Sanding cars is incredibly tedious and messy. I was expecting the spray mess, but being covered in enough poly primer powder that I looked like a ghost was a new experience. The powder gets into the air and settles on everything. It got tracked all over the house. Having a clean area is really important for a good paint job, and it took days of cleaning and washing out the garage to remove enough dust to spray again. Also, use blocks to sand, not your fingers. If you sand without a block you’ll end up with a sad, wavy finish. 2k is the only layer that will hide a few of the issues you don’t spend time sanding before you apply it. Every other layer is going to show everything, so spend the time sanding. But yes, it is really tedious.
Number Four: Carefully read your paint data sheets
Yes, the data sheets show mix ratios, but many of them also specify gun pressure and tip sizes. More importantly, it lets you know how soon you can spray your next layer. For instance, the epoxy primer I used took three days to cure enough for sanding. Three days is a long time to wait for the next coat when you’re trying to fit a paint job into vacation time. However, you could overcoat the epoxy primer with 2k primer after 30 minutes, but if you waited more than six hours, you were stuck waiting the full three days. Once the 2k was on the epoxy, you could sand it within an hour. The clear coat also has to go onto the base coat within a certain number of hours or you have to scuff and spray another layer of base before you can clear. Each paint is slightly different, so always ask for the data sheet when you’re buying the paint.
Number Five: The cut and polish process is a completely different skill set
I was aware that I knew nothing about painting cars, so I invested in a weekend seminar to learn the basics long before I bought any equipment. We spent lots of time spraying, but the cut and polish process was just a PowerPoint slide with a quick demonstration. I was woefully unprepared to polish paint, and the Meguiars paste and $29 buffer from O’Reilly’s weren’t helping the situation. My first attempt wet sanding left too much orange peel. (By the way, did I mention sanding it incredibly tedious?) My second attempt was better, but after the cutting compound, you could still see swirl marks in the paint. My third attempt finally ruined the paint on the hood. After many, many hours I finally have a handle on wet sanding. A friend from the Cougar Club loaned me a professional polisher, and I bought some quality cutting compound and polish. The results are better, but if I could do it all again, I would have spent a long time practicing these processes on a car with bad paint, not the car I spent four weeks painting. Yes, when I mentioned heartbreak in the introduction, this is what I was talking about. There are definitely sections of the car I will have to paint again due to my own incompetence when trying to polish it. The wet sanding, cut and polish is not quick. It’s another job in itself, and it will make or break a paint job.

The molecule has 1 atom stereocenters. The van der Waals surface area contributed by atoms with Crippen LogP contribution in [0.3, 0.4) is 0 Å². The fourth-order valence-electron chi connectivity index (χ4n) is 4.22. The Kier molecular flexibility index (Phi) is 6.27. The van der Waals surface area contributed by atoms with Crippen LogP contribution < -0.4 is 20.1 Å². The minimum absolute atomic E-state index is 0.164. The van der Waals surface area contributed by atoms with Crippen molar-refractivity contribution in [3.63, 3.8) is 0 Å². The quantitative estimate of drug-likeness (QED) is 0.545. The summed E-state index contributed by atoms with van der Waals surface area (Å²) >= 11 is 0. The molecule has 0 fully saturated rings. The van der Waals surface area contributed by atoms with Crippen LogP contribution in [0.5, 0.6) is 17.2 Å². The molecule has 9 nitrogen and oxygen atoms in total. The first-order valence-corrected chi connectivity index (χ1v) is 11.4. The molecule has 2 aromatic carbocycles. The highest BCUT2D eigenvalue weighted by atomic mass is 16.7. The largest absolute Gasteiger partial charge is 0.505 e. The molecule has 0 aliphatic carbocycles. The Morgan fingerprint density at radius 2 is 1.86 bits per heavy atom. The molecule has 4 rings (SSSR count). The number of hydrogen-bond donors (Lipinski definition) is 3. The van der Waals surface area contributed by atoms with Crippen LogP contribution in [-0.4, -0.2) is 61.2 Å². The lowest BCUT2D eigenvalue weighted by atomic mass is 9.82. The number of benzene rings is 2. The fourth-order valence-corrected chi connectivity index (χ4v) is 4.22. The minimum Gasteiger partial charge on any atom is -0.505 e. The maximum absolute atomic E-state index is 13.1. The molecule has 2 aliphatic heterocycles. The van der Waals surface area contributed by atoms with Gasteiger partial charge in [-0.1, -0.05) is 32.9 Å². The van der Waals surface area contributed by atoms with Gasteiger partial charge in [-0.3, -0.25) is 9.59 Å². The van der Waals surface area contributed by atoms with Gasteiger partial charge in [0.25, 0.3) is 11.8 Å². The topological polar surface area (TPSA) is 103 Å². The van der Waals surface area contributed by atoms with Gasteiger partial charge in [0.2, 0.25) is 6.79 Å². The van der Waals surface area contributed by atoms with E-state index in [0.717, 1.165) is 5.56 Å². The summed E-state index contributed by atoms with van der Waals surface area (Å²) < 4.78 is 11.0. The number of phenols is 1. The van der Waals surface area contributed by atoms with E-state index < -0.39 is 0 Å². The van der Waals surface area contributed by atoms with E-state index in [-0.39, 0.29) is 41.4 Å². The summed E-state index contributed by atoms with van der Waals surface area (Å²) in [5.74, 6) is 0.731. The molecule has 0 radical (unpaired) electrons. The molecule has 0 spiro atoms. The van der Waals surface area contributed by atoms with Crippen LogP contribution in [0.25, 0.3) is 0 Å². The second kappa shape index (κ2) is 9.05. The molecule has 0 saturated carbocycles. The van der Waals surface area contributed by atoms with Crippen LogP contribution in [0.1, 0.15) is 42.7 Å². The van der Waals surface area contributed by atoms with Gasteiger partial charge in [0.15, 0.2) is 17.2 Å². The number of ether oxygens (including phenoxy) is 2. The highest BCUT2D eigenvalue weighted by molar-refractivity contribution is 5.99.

I know, there are no mind-blowing epiphanies here, but if anyone out there is debating whether or not to paint their car, I hope this helps.